Presumably, these are issues that will be resolved through the ordinary legislative process of the EU. Hopes are high that a final decision and acceptance of the regulations will occur before the end of 2010, so that the process of qualifying these initiatives can start at the beginning of 2011. It’s likely that provisions allowing online signature-gathering will be part of any final determination by the various EU bodies. Thus, by 2011, Europe will have adopted the proposal made ten years earlier by this reporter in his advocacy of "Smart Initiatives."

Wednesday, July 28, 2010

David Irvine talks about online signing of Utahns for Ethical Government initiative petition

David Irvine, co-counsel for Utahns for Ethical Government, talks about Utah politics, his group's campaign to institute ethics reform for the legislature through the initiative process, and efforts to use the online gathering of eSignatures to qualify their initiative, recorded from Salt Lake City, Utah, on July 28, 2010

Tuesday, July 27, 2010

The Solar Real Estate Incentive--A Guest Column by Jeffrey H. Michel

Innovative energy technologies are essential for limiting import dependency. This fact is especially well understood by countries with dwindling fuel resources. Germany already derives 17% of its electricity from renewable energy generation. World leadership has been achieved by providing reliable financial returns to operators. The 3,800 megawatts of new photovoltaic generation realized in 2009 alone represents nearly twice the entire solar capacity (2,108 MW) installed in the United States.

Germany's success rests on a grid power feed-in law, called the Renewable Energy Sources Act, that recently entered its second decade of deployment. Utility companies are required to buy CO2-free electricity at premium rates from solar, wind, hydro, and biomass generation, successively lowering the use of fossil fuels and the greenhouse gases they emit.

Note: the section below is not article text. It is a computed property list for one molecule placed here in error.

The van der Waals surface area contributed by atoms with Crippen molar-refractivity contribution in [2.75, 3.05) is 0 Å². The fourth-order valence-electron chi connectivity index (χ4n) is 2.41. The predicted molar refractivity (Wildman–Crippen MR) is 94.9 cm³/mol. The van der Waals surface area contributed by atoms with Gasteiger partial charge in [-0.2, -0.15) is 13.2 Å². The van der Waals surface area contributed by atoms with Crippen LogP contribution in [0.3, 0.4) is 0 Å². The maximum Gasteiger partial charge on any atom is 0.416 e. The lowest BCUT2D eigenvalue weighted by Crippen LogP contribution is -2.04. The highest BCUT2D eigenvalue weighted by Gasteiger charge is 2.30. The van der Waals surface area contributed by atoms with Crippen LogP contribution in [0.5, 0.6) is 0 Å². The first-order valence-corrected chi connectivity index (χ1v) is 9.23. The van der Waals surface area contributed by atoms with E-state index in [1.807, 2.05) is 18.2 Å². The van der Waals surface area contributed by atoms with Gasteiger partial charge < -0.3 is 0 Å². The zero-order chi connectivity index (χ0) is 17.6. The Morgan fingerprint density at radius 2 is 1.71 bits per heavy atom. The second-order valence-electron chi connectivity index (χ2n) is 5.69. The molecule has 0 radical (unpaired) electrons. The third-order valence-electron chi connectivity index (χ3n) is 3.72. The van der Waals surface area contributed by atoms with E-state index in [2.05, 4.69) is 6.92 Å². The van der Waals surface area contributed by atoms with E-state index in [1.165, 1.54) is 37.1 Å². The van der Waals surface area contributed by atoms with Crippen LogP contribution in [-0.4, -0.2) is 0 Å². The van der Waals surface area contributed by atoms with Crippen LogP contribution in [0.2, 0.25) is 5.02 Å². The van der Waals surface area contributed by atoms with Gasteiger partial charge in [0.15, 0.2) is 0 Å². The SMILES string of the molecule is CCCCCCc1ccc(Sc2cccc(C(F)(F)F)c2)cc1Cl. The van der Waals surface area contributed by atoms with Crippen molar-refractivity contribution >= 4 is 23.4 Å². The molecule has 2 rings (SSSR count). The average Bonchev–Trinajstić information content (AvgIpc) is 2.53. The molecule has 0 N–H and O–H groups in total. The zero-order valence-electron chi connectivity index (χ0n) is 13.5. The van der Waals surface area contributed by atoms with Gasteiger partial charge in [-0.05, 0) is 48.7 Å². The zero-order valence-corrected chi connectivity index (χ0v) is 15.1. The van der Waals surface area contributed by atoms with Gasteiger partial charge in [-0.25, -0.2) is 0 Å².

U.S. Congressman Jay Inslee now wants to multiply Germany's achievement in this country. He is not only concerned about global warming and the security risks of foreign oil and gas. From his Congressional district on Washington's Puget Sound, he also ranks carbon dioxide emissions as “an absolute time bomb” irreversibly acidifying the world's oceans.

On July 26, Inslee introduced a “renewable energy jobs and security bill” into Congress modeled after German legislation. It would require electrical utilities to provide long-term incentive payments at uniform nationwide rates for renewable grid power. The contract time would be fixed at 20 years, just like in Germany. The rates can be lowered for future installations as technology costs decline. The investment payback for each type of renewable generation is graduated to provide a reasonable return, while preventing excess owner profits. The cost of feed-in payments is redistributed to all utility customers and readjusted in a biannual review process. All renewable generating installations up to 20 megawatts would qualify for the incentive program.

The bill's provisions are intended to place the United States “at the forefront of the global renewable energy revolution”. It nevertheless remains uncertain how many lawmakers may support Inslee's plan, unless near-term benefits emerge throughout the country.

A real estate agent in Glendale, Arizona, thinks she may have found one pathway to that objective. Jennifer Del Castillo is reorienting her business toward solar home sales. Renewable technologies don't only inject green jobs into the economy. They also enhance the value of existing real estate by capitalizing on the financial benefits of non-fossil energy.

Ms. Del Castillo recently sold a solar-retrofit home in only 35 days, while conventional offerings languish on Arizona’s depressed real estate market. The buyer paid the full asking price in cash to preclude adversary bidding. The 6.15 kilowatt rooftop photovoltaic system had cut electricity costs for the previous owner by more than half. Assuming future utility rate increases of 5% annually, more than 66,000 dollars may be saved on power bills over the next 30 years. That's over a quarter of the total sales price of this three-bedroom home.